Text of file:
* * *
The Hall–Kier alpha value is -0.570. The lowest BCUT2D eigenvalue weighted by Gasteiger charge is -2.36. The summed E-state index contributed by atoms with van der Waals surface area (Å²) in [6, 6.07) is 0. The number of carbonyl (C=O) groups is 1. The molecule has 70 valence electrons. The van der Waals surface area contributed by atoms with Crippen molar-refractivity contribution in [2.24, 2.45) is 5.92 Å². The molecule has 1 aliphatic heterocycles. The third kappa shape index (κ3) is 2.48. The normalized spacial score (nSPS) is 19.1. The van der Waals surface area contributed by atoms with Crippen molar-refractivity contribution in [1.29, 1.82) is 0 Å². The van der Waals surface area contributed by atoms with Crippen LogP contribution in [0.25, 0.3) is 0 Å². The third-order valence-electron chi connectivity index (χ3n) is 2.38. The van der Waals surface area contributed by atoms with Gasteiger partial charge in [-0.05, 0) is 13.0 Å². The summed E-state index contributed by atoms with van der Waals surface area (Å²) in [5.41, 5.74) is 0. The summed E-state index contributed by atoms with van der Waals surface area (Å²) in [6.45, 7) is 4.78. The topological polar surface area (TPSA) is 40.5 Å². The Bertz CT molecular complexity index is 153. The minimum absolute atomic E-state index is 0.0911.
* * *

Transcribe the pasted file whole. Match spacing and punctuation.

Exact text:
The Hall–Kier alpha value is -0.570. The lowest BCUT2D eigenvalue weighted by Gasteiger charge is -2.36. The summed E-state index contributed by atoms with van der Waals surface area (Å²) in [6, 6.07) is 0. The number of carbonyl (C=O) groups is 1. The molecule has 70 valence electrons. The van der Waals surface area contributed by atoms with Crippen molar-refractivity contribution in [2.24, 2.45) is 5.92 Å². The molecule has 1 aliphatic heterocycles. The third kappa shape index (κ3) is 2.48. The normalized spacial score (nSPS) is 19.1. The van der Waals surface area contributed by atoms with Crippen molar-refractivity contribution in [1.29, 1.82) is 0 Å². The van der Waals surface area contributed by atoms with Crippen LogP contribution in [0.25, 0.3) is 0 Å². The third-order valence-electron chi connectivity index (χ3n) is 2.38. The van der Waals surface area contributed by atoms with Gasteiger partial charge in [-0.05, 0) is 13.0 Å². The summed E-state index contributed by atoms with van der Waals surface area (Å²) in [5.41, 5.74) is 0. The summed E-state index contributed by atoms with van der Waals surface area (Å²) in [6.45, 7) is 4.78. The topological polar surface area (TPSA) is 40.5 Å². The Bertz CT molecular complexity index is 153. The minimum absolute atomic E-state index is 0.0911.